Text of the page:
Thursday, March 25, 2010

That Can't Be True!............ Can It?

There are tons of different gardening myths out there. Even more than what I thought. The statement of, "If something is said or repeated enough times it must be true" comes into play even in the garden.
How many of these have you heard or believed in?

NO. 1) Young trees should be supported with stakes after planting. (I used to believe this one.)
In nature, saplings develop strong, flexible trunks and branches as a result of bending and swaying in the wind. This flexibility helps them survive damaging winds as they grow older. Staking a young tree denies them the ability to develop naturally, and all too often stakes and ties are forgotten or used improperly and end up causing damage to growing trees or interrupt sap flow. A better strategy is to plant trees small enough to not require support.

No. 2) Drought-tolerant plants don’t need to be watered
All plants need to be watered to become established. Most “drought-tolerant” plants are those that can survive through an average summer without supplemental watering. These plants, however, are usually not drought tolerant in the first year, and regular watering and an application of mulch are good ideas. After that, you can pretty much allow them to fend for themselves, but even the toughest of plants will benefit from a monthly soaking.

No. 3) When planting a tree or shrub, dig the hole twice as wide and twice as deep as the root-ball (Master Gardeners hear this as a question a lot)
A planting hole should be twice as wide as the root-ball but NOT deeper. By applying this planting principle, you will encourage the roots of a plant to grow out, which creates stability and allows the plant to readily find water and nutrients. A good way to make sure that the root-ball is at the right depth is to plant at the same height as it was in the pot or even slightly higher. Many plants are killed by planting too deep. Don’t add compost or potting soil when backfilling the planting area. Most roots prefer to grow in these amended soils instead of spreading out through the landscape.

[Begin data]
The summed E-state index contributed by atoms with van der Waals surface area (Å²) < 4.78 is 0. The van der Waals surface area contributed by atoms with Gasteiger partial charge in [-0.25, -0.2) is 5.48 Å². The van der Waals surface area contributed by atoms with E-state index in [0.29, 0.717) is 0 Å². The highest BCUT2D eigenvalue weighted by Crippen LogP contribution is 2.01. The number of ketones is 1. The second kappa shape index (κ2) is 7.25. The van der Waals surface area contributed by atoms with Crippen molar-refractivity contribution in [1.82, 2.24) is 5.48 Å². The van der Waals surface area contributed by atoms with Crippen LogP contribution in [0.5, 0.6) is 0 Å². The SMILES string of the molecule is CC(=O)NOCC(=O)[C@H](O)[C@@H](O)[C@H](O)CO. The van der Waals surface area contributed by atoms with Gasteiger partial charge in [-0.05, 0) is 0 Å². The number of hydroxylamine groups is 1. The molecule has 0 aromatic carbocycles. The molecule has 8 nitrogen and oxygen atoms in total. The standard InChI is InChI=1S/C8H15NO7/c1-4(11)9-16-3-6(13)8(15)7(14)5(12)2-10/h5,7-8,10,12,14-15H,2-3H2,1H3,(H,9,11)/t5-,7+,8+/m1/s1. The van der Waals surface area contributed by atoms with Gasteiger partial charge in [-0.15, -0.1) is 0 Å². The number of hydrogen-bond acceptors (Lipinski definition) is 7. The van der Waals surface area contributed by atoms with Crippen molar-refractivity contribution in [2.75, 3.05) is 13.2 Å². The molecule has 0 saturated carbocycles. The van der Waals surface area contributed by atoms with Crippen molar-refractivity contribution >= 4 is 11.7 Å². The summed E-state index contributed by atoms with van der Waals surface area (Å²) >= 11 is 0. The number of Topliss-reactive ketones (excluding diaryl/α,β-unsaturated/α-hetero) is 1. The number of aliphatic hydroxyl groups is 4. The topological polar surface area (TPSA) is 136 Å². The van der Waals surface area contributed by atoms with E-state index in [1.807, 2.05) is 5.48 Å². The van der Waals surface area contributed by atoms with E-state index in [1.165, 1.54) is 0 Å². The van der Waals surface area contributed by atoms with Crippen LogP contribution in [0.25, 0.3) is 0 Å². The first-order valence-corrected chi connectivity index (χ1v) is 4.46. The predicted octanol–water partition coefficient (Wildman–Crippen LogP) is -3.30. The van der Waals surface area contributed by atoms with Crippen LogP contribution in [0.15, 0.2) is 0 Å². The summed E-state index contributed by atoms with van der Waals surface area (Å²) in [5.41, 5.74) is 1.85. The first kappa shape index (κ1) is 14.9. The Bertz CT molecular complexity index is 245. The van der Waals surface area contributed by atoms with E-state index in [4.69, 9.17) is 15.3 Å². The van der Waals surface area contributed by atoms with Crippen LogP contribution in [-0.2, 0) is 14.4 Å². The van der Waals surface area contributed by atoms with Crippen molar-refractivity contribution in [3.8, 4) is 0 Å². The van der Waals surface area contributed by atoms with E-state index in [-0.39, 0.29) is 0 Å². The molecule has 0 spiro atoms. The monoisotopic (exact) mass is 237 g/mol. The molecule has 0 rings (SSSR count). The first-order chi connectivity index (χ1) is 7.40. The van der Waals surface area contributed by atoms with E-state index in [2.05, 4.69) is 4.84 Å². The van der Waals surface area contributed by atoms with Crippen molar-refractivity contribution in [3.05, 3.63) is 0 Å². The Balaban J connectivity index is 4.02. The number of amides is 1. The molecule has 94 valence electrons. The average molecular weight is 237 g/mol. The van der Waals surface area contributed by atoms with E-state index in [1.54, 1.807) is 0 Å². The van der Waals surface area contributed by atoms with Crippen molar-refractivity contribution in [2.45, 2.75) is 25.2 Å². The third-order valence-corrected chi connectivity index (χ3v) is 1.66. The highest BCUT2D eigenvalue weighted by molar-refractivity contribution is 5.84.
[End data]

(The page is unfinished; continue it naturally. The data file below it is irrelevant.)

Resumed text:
No. 4) Watering during the heat of the day will "burn" plants
The diffused rays of the sun are not power­ful enough to cause burning. Yes, it's true that it is better to water in the morning, because wet leaves combined with cooler nighttime temperatures can help promote certain types of diseases. Less water will also be lost to evaporation if you avoid watering during the heat of the day. In fact, lawn care professionals often cool turf by spritzing water over the foliage during the hottest part of the day. With that being said, if they are thirsty, give them some water!

No. 5) The bigger the vegetable, tree or flower, the better
Only if you are entering a contest! Usually smaller is tastier and more tender.

And lastly,
No. 6)
Gardening is an Exact Science
I will wait until the laughter subsides on this one. Let me know when you are done.
Just like life, gardening is all about trial and error. It's about celebrating your successes, learning from your mistakes and enjoying the process. Gardens are like people, they're all different. What works for me, may not work for you. We can share our experiences with others, hopefully what we have learned will help someone grow more flowers or more food.
Happy Growing!


  1. Hahahaha! If it were an exact science, I'm not so sure it would be as much fun :)

  2. Great topic! As we all get into the spring mode, I'm sure these issues are timely. I will be delaying my yard clean up at least another day, we got 2" of snow overnite. Happy planting, everyone. Claudia

  3. This is one of the better posts I've read, and though I eventually learned that these were wrong, it was only through trial and error. I wonder why the books still robotically recite these things as fact?